Have you or your business fallen victim to fraud? In 2020, the Federal Trade Commission reported a 47% increase in reports about problems consumers (including small business owners) face in the marketplace, such as identity theft, scams, or issues with online shopping. Of the 4.7 million reports filed in 2020, 2.2 million were specific to fraud (up from 1.7 million in 2019). In 34% of the cases, the consumer reported a loss, amounting to $3.4 billion in total fraud losses! 

Fraudsters can be really resourceful. They often pretend to be someone you trust and create a sense of urgency to act. Three common scenarios in the small business marketplace are 1) businesses’ computer or phone is compromised, 2) a business signer is impersonated, or 3) businesses’ checks are stolen. 

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Here is an example of how a fraudster might compromise your business email to commit fraud. Someone emails your accountant (internal or external) or another employee at your company impersonating you or another high-level executive at your company, such as a co-founder or president. In reality, the sender is an imposter. Usually, these emails request a money transfer to a specified account, often via wire transfer. The wire is sent and voila, a fraudster has your funds, and it is often either difficult or not possible to recover those funds.

But there are things that you can do to keep the fraudsters at bay. Here are some tips that you can use to protect yourself from these crafty criminals.

1. Be Tech Savvy

Make sure that you and your employees keep your passwords, files, and financial information safe and secure. Fraudsters often try to trick you into sharing your password or clicking a link that will give them access to your device. Fraudsters may then call, text or email you to obtain the temporary access code that your financial institution has sent to your trusted device. Before clicking a link or entering a password on a website, make sure that you trust that it is legitimate by looking out for red flags like typos in the email or web address or an usual request from a known client or supplier. Financial institutions typically never call, text or email you asking for your temporary access code. Fraudsters can also try to get you or your employees to give out sensitive information over the phone. Be very leery of requests to provide passwords or financial information over the phone and never give your temporary access code to anyone over the phone, in response to a text or email request, even if the caller claims to be calling from a government agency or a trusted vendor.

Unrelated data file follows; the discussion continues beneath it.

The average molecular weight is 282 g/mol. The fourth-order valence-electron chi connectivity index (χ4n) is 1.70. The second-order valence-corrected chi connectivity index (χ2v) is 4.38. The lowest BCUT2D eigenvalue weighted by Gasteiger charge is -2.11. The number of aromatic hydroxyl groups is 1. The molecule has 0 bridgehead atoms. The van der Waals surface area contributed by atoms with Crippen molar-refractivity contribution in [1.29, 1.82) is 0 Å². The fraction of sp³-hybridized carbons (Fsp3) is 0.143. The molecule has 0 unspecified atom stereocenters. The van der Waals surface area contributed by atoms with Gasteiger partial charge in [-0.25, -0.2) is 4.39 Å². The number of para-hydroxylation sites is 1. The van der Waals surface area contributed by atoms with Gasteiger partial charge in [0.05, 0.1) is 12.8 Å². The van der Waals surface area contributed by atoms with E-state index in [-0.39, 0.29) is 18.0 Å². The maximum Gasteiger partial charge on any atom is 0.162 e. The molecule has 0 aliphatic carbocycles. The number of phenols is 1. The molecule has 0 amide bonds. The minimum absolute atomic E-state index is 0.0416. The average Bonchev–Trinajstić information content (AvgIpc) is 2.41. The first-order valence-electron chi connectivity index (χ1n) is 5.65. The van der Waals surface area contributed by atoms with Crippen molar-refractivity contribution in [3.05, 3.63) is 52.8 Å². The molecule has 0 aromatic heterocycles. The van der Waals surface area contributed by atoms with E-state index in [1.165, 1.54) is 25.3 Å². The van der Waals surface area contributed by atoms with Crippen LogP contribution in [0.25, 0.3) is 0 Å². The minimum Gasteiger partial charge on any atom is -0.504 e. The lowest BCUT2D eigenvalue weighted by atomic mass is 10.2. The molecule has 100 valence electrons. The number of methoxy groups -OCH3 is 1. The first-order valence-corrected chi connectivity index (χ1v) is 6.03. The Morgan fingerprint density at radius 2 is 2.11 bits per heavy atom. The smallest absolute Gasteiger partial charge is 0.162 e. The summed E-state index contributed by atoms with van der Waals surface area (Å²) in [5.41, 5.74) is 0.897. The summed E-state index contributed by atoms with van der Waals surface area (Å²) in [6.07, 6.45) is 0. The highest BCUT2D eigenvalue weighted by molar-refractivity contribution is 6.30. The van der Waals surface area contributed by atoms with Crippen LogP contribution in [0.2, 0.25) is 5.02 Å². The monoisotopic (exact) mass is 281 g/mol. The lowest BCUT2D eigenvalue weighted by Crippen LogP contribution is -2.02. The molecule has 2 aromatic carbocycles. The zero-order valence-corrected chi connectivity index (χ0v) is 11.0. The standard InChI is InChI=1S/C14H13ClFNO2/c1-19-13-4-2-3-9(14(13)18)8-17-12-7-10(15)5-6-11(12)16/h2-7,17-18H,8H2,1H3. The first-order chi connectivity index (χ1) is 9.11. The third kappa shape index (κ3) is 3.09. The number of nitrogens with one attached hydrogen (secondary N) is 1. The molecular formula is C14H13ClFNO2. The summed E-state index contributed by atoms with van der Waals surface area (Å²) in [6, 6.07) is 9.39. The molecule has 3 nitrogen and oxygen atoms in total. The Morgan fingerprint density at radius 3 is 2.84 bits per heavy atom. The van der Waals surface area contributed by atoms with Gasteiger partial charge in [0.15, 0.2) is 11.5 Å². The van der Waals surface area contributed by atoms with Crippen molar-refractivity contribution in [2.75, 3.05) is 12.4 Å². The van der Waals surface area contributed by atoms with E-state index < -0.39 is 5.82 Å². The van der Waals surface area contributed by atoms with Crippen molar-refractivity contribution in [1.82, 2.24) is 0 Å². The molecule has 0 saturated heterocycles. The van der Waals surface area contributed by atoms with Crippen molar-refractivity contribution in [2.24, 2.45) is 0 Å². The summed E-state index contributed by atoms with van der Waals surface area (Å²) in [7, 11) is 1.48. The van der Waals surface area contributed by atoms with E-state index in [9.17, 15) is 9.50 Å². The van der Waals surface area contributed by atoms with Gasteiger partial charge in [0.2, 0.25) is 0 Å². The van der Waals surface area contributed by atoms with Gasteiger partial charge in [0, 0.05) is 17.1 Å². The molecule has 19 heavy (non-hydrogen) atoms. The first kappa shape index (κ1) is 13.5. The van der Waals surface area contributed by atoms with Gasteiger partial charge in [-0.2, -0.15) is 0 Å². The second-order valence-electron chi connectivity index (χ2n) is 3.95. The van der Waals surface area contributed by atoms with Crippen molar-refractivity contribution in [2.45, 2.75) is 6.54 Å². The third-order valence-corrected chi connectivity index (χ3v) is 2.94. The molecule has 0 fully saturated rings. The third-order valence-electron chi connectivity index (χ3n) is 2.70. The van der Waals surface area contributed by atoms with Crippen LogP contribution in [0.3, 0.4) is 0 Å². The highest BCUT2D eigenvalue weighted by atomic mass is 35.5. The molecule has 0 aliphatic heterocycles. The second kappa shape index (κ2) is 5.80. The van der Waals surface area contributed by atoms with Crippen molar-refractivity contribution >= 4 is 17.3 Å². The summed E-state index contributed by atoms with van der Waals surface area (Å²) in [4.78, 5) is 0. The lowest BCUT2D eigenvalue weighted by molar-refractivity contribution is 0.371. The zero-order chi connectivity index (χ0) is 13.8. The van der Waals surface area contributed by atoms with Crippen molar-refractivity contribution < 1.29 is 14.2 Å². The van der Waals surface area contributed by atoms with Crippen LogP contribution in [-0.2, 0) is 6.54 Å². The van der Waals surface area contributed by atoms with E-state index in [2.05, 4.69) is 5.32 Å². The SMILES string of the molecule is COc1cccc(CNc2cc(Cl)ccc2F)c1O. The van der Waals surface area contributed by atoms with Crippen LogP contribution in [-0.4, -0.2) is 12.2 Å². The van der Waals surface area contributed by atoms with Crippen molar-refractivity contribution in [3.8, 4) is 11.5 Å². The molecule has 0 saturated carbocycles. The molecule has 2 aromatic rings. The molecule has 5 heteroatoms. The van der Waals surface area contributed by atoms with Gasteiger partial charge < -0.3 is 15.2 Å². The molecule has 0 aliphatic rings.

2. Educate Yourself and Your Employees

Make sure that you and your employees are knowledgeable about common scams and how to protect against them. The Federal Trade Commission’s website is a great source for the latest information (Scams and Your Small Business: A Guide for Business | Federal Trade Commission (ftc.gov)). 

If you do suspect fraud on your accounts, it is critical that you promptly take the following steps to protect your accounts:

• Contact your bank or financial institution to safeguard your accounts

• Contact local police or your local FBI office to report the fraud

• Notify your employees so everyone can participate in protecting your business and identifying the fraudsters

• Upgrade your cybersecurity protocols (the Federal Trade Commission (FTC), Small Business Administration (SBA), and FBI offer helpful guidelines)

3.  Take Advantage of Tools Your Bank Offers

Take full advantage of tools that your bank can offer to help you monitor your accounts and proactively detect unusual activity. Here are some of the tools that we offer at Wells Fargo for protecting your own account information and business:

• Use alerts to help you detect fraud. You can set up alerts to be notified when anyone makes a purchase or withdrawal on your business accounts. If something doesn’t seem right, contact your financial institution right away.

• Manage data sharing through Control Tower.  Control Tower provides simple, secure, and centralized access to your Wells Fargo cards and account information, allowing you to easily view, manage, and monitor your digital financial footprint. You can turn card on or off, view recurring payments, and monitor data sharing by selecting which Wells Fargo accounts and statements you’d like to share with eligible third-party financial services.

• Manage access to your accounts using Account Access Manager. Whether it’s an employee, a bookkeeper, or an accountant, you can review who has access to your business accounts and remove access when needed.

• For larger businesses, take advantage of treasury management to access advanced tools to review and decision transactions, manage and control access to accounts, and set up dual control workflow. 

It can take time to change your habits to diligently search for and help protect yourself and your company against potential scams, but with these resources at your fingertips, you can be well-armed in the fight against fraud.


Ann Marie Lynch is Deposit & Payments Executive for Wells Fargo.